As federal lawmakers contemplate additional financial payouts to state and local governments that have racked up massive budget deficits and are expected to pull in far less revenue as a result of their shutdown orders, a group of Republican lawmakers is pressuring President Donald Trump to prevent any additional aid from being used to reward poor fiscal stewardship.
On Thursday, U.S. Sen. Ted Cruz (R–TX) signed on to a letter authored by U.S. Sen. Rick Scott (R–FL) asking the Trump administration to prevent future Chinese coronavirus grants to the states from being used to bail out blue state pensions and deficits—something Scott writes is being rumored.
“Dear Mr. President:
We write to thank your administration for taking bold steps to combat the Coronavirus and keep Americans safe. As our efforts to respond to – and ultimately defeat – the Coronavirus continue, state and local governments are at the front lines of this war. They are working tirelessly to protect our communities – an enormous task in this difficult time, and have received federal funding through the CARES Act specifically directed to aid in their efforts to keep families safe.
Unfortunately, we are hearing reports that some states and localities are advocating that a potential future Coronavirus response measure be used as a piggybank for unrelated expenses that have nothing to do with responding to the Coronavirus. As your administration works with Congress on any additional phases of Coronavirus response, we urge you to reject efforts by some states to use federal tax dollars for reasons unrelated to combatting Coronavirus. We believe additional money sent to the states for “lost revenue” or without appropriate safeguards will be used to bail out unfunded pensions, reward decades of state mismanagement, and incentivize states to become more reliant on federal taxpayers. Again, we are supportive of funding to respond to the Coronavirus and protect our frontline workers, but we cannot allow states and localities to get a blank check from American taxpayers to fund areas of their budget that have nothing to do with the Coronavirus.
States like New York are calling for billions in unrestricted aid — not just money for Coronavirus recovery, but for pre-existing state programs and debts. New York’s rainy day fund is one of the lowest in the nation, and the state owes over $450 billion in unfunded pension and post-employment benefits. Other states are in even worse shape. Illinois has already requested a $40 billion bailout, most of which would go to pension and budget shortfalls caused by decades of fiscal mismanagement.
And let’s not forget, this year’s federal budget deficit will be the largest in the history of our nation, in excess of the cumulative deficits for the first 200 years of our country’s existence. We will end the year with in excess of $25 trillion in federal debt.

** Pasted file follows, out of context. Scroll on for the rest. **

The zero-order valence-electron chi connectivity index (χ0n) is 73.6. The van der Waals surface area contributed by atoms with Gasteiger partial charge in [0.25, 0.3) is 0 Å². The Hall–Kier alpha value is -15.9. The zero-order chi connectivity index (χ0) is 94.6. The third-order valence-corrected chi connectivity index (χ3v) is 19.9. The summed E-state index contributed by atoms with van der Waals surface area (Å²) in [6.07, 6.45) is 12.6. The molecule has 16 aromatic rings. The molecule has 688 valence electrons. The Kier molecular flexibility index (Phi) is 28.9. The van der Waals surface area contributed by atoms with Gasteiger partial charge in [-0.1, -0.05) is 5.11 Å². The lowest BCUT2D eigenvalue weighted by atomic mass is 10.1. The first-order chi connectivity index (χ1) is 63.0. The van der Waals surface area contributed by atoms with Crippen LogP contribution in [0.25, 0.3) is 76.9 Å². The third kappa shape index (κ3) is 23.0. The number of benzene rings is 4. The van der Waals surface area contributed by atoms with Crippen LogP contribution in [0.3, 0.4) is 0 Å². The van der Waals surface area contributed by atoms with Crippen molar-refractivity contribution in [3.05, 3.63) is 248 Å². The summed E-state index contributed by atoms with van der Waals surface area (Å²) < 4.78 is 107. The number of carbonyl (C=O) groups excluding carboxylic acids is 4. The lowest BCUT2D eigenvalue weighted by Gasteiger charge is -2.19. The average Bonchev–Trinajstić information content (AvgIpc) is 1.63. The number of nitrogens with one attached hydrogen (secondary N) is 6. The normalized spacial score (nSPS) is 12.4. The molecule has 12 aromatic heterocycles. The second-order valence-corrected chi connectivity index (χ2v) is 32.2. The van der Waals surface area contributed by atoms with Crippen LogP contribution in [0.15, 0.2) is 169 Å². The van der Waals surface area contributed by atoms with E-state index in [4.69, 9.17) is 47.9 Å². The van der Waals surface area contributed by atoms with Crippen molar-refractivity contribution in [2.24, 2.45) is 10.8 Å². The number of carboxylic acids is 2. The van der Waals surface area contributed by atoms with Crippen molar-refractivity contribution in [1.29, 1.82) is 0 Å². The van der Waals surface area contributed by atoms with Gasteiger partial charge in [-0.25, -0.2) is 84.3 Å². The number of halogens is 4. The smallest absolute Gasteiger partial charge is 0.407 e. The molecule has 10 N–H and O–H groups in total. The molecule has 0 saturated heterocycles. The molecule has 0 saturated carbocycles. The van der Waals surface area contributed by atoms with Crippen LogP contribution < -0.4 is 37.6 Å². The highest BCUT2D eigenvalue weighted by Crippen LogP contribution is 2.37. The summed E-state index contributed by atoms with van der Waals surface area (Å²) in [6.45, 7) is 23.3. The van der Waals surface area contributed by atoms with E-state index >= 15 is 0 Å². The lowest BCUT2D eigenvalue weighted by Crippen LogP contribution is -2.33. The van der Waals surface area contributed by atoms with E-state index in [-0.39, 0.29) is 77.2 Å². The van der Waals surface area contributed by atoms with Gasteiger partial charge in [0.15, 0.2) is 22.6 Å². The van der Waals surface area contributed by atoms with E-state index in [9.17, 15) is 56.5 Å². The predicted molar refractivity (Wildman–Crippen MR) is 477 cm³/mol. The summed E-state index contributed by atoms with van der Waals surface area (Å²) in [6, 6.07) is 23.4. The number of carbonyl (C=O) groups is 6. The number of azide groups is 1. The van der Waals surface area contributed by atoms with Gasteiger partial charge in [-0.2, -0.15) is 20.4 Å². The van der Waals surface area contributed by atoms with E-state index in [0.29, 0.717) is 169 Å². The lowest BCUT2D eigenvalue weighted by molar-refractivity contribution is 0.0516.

Americans expect that their tax dollars will be used for Coronavirus response, not to backfill decades of bad fiscal policy. As we continue to work to help families across the nation, we respectfully ask that you to oppose bailouts for states.”
Scott’s letter—which features three other Republican lawmakers in addition to Cruz (Sens. Mike Enzi of Wyoming, Ron Johnson of Wisconsin, and Mike Lee of Utah)—follows an op-ed he published in The Wall Street Journal earlier this week.
Writing in the Journal, Scott notes his home state of Florida is “well-positioned to address the coming shortfall in revenue without a bailout.”
“The state may need to make some choices, which is what grown ups do in tough economic times. And if we need to borrow a small amount in the short term to get us through this, that borrowing will be cheaper thanks to our AAA bond rating and reduction in state debt,” he writes.
Texas is similar to Florida in that regard. While the legislature in Austin spent far too much money last session and will need to trim its budget, the state’s bond rating is top-notch and smaller than that of states like New York and California.
Texans have enough on their plate trying to hold their own elected officials accountable. Should the federal government decide to use tax dollars paid by Texans, Floridians, and other red states in order to prevent blue states from the consequences of their actions, they would prevent those paying the taxes from holding those benefiting from them accountable—and create a moral hazard whose bill will come due in the next crisis.
Texans should commend Cruz for standing with Scott in defense of their interest, federalism, and honest-to-goodness common sense.
And they should be asking their other advocate in the U.S. Senate, re-election-seeking Sen. John Cornyn, why he has yet to do the same.